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Microsoft Patents Operating Systems Software Hardware Technology

Microsoft Patent Suggests HoloLens Could Keep Track of Your Small Items (theverge.com) 62

A new Microsoft patent has been published that describes a system that would let its HoloLens glasses track small items like car keys, ultimately helping users find their lost belongings. What's more is that the system can "monitor the status of objects without any instructions from users, keeping tabs on anything that's important to their lives," writes Adi Robertson via The Verge. From the report: The patent's basic idea is pretty simple. HoloLens has outward-facing cameras that can make a spatial map of a room, and machine vision technology can identify or track specific objects in an image. So if, for example, you put your keys down on a table, HoloLens could hypothetically spot them through the camera and quietly note their position. When you're about to leave the house, it could give you the keys' last known location, even if they've since been covered up by a newspaper or slipped under a couch cushion. But what's really interesting isn't the idea of HoloLens tracking an object. It's HoloLens learning what items matter to you and choosing what to follow, before you ever worry about losing something. To be clear, you could designate objects: one example has a traveler telling HoloLens to track their passport while abroad. In other cases, though, it could check to see how often you interact with an object, or when you move it around, and start tracking anything that hits a certain threshold.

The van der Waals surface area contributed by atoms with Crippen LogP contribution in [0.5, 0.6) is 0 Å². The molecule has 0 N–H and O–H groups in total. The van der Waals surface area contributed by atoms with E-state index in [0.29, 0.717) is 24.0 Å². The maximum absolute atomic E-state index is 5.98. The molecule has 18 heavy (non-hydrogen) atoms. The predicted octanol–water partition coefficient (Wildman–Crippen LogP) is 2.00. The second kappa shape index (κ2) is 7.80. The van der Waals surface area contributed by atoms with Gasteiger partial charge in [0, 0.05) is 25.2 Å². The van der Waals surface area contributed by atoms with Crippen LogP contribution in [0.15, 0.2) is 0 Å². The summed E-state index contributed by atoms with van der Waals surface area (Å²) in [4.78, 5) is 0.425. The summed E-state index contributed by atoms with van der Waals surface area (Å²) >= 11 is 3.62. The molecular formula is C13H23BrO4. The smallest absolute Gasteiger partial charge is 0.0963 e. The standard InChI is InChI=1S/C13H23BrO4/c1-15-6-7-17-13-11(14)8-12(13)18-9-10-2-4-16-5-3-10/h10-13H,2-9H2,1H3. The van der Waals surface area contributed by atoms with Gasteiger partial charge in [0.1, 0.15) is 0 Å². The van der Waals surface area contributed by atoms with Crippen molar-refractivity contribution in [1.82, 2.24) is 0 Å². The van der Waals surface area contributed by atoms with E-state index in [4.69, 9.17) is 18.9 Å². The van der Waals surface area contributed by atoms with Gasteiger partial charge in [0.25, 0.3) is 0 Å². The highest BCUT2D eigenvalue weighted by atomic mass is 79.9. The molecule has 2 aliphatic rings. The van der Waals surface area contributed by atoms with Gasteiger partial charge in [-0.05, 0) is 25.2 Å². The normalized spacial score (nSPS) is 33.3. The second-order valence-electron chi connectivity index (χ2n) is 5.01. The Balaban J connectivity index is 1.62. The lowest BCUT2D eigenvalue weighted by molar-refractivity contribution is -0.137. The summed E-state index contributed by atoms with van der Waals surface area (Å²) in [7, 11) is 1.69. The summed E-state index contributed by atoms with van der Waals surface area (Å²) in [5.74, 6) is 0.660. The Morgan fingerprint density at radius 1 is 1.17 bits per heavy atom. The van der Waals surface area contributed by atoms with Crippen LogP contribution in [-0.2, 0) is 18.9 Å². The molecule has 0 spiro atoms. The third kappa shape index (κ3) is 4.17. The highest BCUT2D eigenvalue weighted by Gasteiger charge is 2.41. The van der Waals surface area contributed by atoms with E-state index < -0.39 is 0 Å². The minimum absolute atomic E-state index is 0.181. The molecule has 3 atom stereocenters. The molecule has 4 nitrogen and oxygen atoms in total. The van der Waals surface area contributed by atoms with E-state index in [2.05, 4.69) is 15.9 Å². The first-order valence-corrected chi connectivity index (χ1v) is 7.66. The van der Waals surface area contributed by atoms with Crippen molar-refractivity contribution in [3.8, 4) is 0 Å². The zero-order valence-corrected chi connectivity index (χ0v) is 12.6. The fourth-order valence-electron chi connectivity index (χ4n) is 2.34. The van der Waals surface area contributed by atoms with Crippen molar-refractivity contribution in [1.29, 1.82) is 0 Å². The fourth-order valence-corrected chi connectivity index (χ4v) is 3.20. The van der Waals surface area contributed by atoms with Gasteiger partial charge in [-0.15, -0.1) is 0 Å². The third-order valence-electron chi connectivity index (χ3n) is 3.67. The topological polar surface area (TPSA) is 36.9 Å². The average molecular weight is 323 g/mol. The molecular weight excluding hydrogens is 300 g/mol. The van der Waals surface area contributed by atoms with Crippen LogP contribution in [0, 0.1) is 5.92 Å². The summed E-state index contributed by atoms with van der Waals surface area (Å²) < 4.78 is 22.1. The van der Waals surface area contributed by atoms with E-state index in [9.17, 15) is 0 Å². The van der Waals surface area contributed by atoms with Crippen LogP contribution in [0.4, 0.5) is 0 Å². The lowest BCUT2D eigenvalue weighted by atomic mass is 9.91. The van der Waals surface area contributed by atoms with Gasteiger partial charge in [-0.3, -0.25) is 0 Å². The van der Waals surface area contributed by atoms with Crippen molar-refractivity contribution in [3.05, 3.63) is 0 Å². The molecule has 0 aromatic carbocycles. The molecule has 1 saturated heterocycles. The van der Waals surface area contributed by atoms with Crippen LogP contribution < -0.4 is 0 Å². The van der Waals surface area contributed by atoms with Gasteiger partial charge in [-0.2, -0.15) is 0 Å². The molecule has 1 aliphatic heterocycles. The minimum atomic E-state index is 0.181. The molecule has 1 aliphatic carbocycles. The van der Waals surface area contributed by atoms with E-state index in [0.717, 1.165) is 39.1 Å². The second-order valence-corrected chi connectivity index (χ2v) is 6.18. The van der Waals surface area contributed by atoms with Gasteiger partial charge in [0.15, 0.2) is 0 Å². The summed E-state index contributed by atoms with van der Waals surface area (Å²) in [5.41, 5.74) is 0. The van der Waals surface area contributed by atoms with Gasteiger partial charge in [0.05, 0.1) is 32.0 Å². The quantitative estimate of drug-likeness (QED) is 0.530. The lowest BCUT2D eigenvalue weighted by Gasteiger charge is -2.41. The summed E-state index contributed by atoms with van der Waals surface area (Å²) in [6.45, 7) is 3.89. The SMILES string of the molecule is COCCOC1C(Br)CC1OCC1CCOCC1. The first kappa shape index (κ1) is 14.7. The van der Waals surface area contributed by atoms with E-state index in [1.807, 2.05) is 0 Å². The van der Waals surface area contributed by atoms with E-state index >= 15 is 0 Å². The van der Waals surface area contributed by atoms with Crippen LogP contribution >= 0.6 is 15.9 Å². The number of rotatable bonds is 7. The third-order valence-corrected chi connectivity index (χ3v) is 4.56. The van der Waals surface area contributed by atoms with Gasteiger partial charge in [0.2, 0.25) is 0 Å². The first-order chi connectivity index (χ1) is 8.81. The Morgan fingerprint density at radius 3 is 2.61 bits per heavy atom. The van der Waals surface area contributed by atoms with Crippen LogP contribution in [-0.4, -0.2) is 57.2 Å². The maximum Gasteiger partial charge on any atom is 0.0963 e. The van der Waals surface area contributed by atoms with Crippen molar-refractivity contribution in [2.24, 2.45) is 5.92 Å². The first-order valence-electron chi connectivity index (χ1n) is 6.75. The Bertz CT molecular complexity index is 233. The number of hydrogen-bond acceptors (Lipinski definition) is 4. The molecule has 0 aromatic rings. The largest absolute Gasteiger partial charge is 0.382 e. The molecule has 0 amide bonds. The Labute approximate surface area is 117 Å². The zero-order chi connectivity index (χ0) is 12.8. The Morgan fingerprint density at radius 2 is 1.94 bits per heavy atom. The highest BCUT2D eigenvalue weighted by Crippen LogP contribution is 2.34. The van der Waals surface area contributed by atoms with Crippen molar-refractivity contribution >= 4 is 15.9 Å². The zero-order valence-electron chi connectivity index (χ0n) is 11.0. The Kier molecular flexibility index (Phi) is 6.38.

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Microsoft Patent Suggests HoloLens Could Keep Track of Your Small Items

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  • by Anonymous Coward

    Now where did I put my Microsoft HoloLens?

  • by Anonymous Coward

    I don't lose small items ever since I stopped socializing, because I don't have the constant distraction of blithering idiots competing for my attention. You'd be amazed how much concentration a person can muster by ignoring the shit out of worthless fucking people.

  • by Anonymous Coward

    Wake me up when it can track dupes [slashdot.org].

  • "track" (Score:4, Interesting)

    by swell ( 195815 ) <jabberwock@@@poetic...com> on Saturday December 31, 2016 @09:47AM (#53584285)